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Posted On: 20 October 2014 07:17 am
Updated On: 12 November 2020 02:14 pm

Philippine ambassador for steps to protect workers’ interests

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Philippine ambassador Crescente Relacion has expressed optimism that the Qatar-Philippines Joint Labour Committee would convene again before he left the country in March 2015.

Relacion hopes a provision in the bilateral labour agreement signed in 2007 between the two countries will be implemented to further protect overseas Filipino workers (OFWs) from “contract substitution”.

He told Gulf Times that this irregularity in recruiting workers is resorted to by unscrupulous employers who are colluding with some recruitment agencies back home.

The ambassador noted that the practice referred to a job contract signed by the candidate and processed by the Philippine Overseas Labour Office and the Overseas Workers Welfare Administration (POLO-OWWA) being swapped by another one in Qatar.

“The foreign worker has in many cases no option but to sign another contract with lower pay and benefits when he or she arrives in Doha,” he said.

“The new contract, when presented, is authenticated by the Ministry of Foreign Affairs and Qatar Chamber. After that, it no longer undergoes authentication from the Philippine embassy,” Relacion pointed out.

To prevent this manipulation, the ambassador stressed that there was a need to revalidate employment contracts by a Philippine agency – a move that will prevent any irregularities in the recruitment of workers.

“This is one subject that could be discussed at the Joint Labour Committee,” he said.

A report in The Philippine Star newspaper said the Department of Labour and Employment in the Philippines was pursuing new bilateral agreements with at least nine countries, including Qatar.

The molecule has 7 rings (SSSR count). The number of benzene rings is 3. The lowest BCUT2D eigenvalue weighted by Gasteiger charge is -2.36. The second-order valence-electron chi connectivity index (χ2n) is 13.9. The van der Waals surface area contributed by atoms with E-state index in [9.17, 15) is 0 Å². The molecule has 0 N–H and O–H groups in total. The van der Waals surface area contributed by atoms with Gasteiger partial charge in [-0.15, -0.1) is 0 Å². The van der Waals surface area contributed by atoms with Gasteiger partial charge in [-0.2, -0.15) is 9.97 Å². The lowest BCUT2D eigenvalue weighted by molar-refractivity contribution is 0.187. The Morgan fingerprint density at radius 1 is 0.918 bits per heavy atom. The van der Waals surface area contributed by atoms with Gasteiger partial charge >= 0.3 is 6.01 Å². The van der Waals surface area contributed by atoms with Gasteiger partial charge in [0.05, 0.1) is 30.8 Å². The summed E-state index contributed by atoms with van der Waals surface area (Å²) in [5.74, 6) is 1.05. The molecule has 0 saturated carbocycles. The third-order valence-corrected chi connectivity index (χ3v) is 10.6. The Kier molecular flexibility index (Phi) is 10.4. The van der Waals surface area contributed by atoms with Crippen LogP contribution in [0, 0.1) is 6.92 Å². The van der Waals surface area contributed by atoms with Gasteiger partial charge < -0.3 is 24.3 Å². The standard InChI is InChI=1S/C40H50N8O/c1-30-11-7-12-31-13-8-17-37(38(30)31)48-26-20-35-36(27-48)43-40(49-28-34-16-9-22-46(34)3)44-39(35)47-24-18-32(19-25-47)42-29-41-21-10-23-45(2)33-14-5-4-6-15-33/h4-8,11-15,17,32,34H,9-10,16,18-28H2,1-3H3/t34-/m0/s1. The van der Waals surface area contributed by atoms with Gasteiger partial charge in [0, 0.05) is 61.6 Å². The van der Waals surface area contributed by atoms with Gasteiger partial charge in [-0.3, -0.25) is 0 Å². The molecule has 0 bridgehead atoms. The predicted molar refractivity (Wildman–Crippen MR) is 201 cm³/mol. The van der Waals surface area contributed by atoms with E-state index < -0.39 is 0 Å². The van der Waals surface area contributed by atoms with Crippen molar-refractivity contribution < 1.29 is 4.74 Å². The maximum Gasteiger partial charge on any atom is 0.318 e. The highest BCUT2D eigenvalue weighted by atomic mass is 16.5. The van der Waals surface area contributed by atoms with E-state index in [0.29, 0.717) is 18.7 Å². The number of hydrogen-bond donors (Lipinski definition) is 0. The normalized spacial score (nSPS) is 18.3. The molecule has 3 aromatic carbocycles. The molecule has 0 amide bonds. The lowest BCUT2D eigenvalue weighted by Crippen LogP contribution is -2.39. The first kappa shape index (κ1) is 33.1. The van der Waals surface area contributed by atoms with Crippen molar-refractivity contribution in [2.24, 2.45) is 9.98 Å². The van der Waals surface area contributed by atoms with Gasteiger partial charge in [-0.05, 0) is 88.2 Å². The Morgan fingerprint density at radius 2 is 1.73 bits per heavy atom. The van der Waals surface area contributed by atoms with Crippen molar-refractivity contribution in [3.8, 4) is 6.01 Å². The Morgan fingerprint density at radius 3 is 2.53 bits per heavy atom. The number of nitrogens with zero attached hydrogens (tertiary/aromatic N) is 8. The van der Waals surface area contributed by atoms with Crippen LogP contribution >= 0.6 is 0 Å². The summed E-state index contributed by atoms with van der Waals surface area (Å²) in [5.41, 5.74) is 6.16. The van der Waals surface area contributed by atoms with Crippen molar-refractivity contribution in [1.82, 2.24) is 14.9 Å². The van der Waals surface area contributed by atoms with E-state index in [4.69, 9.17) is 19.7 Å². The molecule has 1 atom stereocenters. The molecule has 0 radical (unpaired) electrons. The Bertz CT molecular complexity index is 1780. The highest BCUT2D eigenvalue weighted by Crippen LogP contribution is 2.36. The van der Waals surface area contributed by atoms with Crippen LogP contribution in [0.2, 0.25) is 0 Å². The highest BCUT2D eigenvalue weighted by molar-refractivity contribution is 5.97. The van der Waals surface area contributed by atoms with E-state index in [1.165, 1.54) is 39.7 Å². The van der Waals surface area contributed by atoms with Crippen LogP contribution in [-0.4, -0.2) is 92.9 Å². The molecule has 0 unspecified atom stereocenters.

Labour secretary Rosalinda Baldoz hopes to forge new agreements with Italy, Bahrain, Iraq, the UAE, Kuwait, Canada, Switzerland, Oman and Qatar. She considers these countries as among the top and emerging destinations for workers.

Baldoz said the government needs to secure the commitments of labour-receiving countries in terms of labour co-operation, particularly on the protection of OFWs.

The top labour official noted that the Philippines signed a new bilateral agreement with Saudi Arabia last year, ensuring better working conditions and more protection for Filipino domestic helpers in the kingdom.

In the past years, most countries in the Middle East had no bilateral agreement with the Philippines although they had been hiring many skilled OFWs.

While many victims of “contract substitution” were unskilled workers and housemaids, it is learnt that even professionals also fell prey to this ploy. Though the practice is not common, it is still reported in some cases.

A sales representative employed in a private firm in Doha told Gulf Times that he signed a contract in the Philippines stating that he would be paid QR3,600 a month. But, when he arrived in Doha, he was asked to sign a new contract with a salary of QR2,600.

Some Filipino workers who refused to sign a new, altered contract have succeeded in asserting their right to implement the original one with the help of POLO-OWWA.

Labour attaché Leopoldo De Jesus echoed the ambassador’s statements, saying the meeting would help review and assess the implementation of the bilateral labour agreement between the two countries.